Film Reviews

“Aesthetic Value Goes Some Way To Make Up For Deviations From The Original” – Film Review: Death On The Nile

Hannah Walton-Hughes

After nearly two years of postponement due to the pandemic, the new re-make of Agatha Christie’s famous novel, ‘Death on the Nile’, graced cinemas on Friday 11th February 2022. The film is littered with stunning scenery and an all-star cast. Agatha Christie fan, Hannah Walton-Hughes comments on the latest adaptation. 

Having already experienced Kenneth Branagh’s portrayal of the famous Hercule Poirot, in the 2017 adaptation of Murder on the Orient Express, I walked into the cinema with the knowledge that, whilst his take on the little Belgium detective was very accomplished, nothing could beat David Suchet’s portrayal in the famous TV series Agatha Christie’s Poirot. Nevertheless, Branagh does bring a level of modernization, emotional depth and personal history and romance to Poirot, that was not present before. 

The film follows the story of the gorgeous actress Linnett Doyle (played by Gal Gadot), and her new lovestruck husband, Simon Doyle. Added to this seemingly perfect marriage is Jacqueline de Belfort, the fiancée of Simon, whom he abandoned in order to marry Linnet. This fateful love triangle sets the scene for the tragic events that unfold when Jacqueline follows Simon and Linnett on board the S.S. Karnak ship, as they sail down the Nile on their honeymoon. 

there is no question that the haunting setting of Christie’s novel is fully explored 

One of the most impressive aspects of the film is the scenery. Whilst the film could probably have been successfully cut down from over two hours to an hour and a half, had the camera not lingered so long on a single Egyptian pyramid, there is no question that the haunting setting of Christie’s novel is fully explored. The bright white honeymoon ship, the menacing pyramids and the vast landscapes both provide viewers with aesthetic value, whilst also adding to the enormity of everything that is happening within the story. 

In terms of the cast, there are many well-known gems. Dawn French and Jennifer Saunders create humorous and likeable characters in Marie Van Shuyler and her ‘maid’ Mrs. Bowers. This takes their old TV show French and Saunders to a whole other level! Rose Leslie makes the character of Linnet’s maid both mysterious and sympathetic, and of course, Tom Bateman’s performance of Poirot’s charismatic friend, Bouc, leaves nothing to be desired.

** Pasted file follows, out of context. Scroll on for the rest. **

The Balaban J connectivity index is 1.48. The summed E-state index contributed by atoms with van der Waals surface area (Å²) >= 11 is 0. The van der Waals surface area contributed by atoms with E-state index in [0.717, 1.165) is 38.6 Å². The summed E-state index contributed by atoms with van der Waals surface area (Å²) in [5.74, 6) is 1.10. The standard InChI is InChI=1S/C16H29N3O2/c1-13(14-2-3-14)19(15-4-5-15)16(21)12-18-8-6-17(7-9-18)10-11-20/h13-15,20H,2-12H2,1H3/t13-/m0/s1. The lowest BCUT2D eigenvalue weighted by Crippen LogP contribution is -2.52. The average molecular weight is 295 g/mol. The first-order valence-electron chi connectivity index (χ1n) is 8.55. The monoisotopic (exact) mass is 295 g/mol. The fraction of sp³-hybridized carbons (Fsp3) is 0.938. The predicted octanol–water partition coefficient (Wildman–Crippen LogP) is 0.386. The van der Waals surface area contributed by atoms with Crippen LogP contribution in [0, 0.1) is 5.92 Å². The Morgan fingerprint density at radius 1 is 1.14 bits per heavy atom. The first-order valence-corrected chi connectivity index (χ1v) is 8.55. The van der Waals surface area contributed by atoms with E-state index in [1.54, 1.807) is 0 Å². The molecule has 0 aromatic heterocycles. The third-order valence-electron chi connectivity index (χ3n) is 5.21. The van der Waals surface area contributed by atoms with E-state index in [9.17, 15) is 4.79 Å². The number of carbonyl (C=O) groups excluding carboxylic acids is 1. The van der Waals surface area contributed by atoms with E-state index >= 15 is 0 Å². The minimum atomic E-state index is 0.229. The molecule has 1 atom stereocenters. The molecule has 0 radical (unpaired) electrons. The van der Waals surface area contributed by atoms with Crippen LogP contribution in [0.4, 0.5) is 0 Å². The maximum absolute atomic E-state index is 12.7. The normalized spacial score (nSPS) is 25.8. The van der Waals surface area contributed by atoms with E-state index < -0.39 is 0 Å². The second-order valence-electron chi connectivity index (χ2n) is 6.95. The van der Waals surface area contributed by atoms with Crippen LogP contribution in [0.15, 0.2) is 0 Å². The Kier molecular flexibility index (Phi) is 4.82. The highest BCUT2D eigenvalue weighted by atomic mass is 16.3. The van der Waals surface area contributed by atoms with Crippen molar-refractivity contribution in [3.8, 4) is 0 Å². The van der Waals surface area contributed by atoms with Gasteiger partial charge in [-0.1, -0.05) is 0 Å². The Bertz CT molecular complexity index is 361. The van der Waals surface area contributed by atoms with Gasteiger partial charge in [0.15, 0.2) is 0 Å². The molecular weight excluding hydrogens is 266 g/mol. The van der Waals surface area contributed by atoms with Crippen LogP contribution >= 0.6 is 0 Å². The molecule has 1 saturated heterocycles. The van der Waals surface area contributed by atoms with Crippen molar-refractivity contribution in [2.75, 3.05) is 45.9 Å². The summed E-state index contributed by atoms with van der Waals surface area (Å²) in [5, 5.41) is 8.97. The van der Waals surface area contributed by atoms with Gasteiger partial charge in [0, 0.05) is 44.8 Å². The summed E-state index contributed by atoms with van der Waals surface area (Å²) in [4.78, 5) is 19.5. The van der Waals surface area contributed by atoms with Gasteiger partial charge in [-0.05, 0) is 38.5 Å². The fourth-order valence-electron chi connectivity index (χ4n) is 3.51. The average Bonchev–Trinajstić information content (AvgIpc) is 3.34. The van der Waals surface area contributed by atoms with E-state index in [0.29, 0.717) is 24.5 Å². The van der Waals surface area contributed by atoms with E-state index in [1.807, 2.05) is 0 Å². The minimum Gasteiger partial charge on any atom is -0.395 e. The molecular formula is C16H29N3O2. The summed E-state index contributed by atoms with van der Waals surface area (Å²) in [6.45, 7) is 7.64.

and as for the final scene, I frankly disapprove

A key criticism that I have of this film is its slight deviation from Christie’s original novel. One of the victims is different to the book, and as for the final scene, I frankly disapprove. I won’t give information away, but Poirot basically loses one of the characteristics that has defined him since Christie first put pen to paper. I personally don’t feel that this film had the right to take that away, no matter how good the intention.  

The movie is littered with highly expressive and sexualised dancing, accompanied by foot-tapping jazz music. This succeeds in emphasising the steamy attractions and jealousies between both the main trio and the supporting characters, in a way that is certainly not present in the older Christie adaptations. The lavish costumes stay true to older adaptations however; particularly in the case of the women’s dresses, they drip wealth and power. The shift in gender dynamic is apparent in this film, with Jaqueline, Linnet, and Rosalie Otterbourne presented as women who know their own minds. Nevertheless, I do not feel that the extent of Jacqueline’s strength is fully conveyed by the film, disappointedly. 

Overall, Death on the Nile is definitely a film worth watching. The aesthetic value of the filming in a way makes up for the deviations from the original storyline. As ever with Christie stories, the plot is engaging, shocking, and full of twists and turns that you do not see coming. Prepare yourself for quite a few jump-scares and unexpected gun shots!

Hannah Walton-Hughes 

Featured image courtesy of Alex Watkin. Permission to use granted to Impact. No changes were made to this image.

In-article image courtesy of @deathonthenile via No changes were made to this image.

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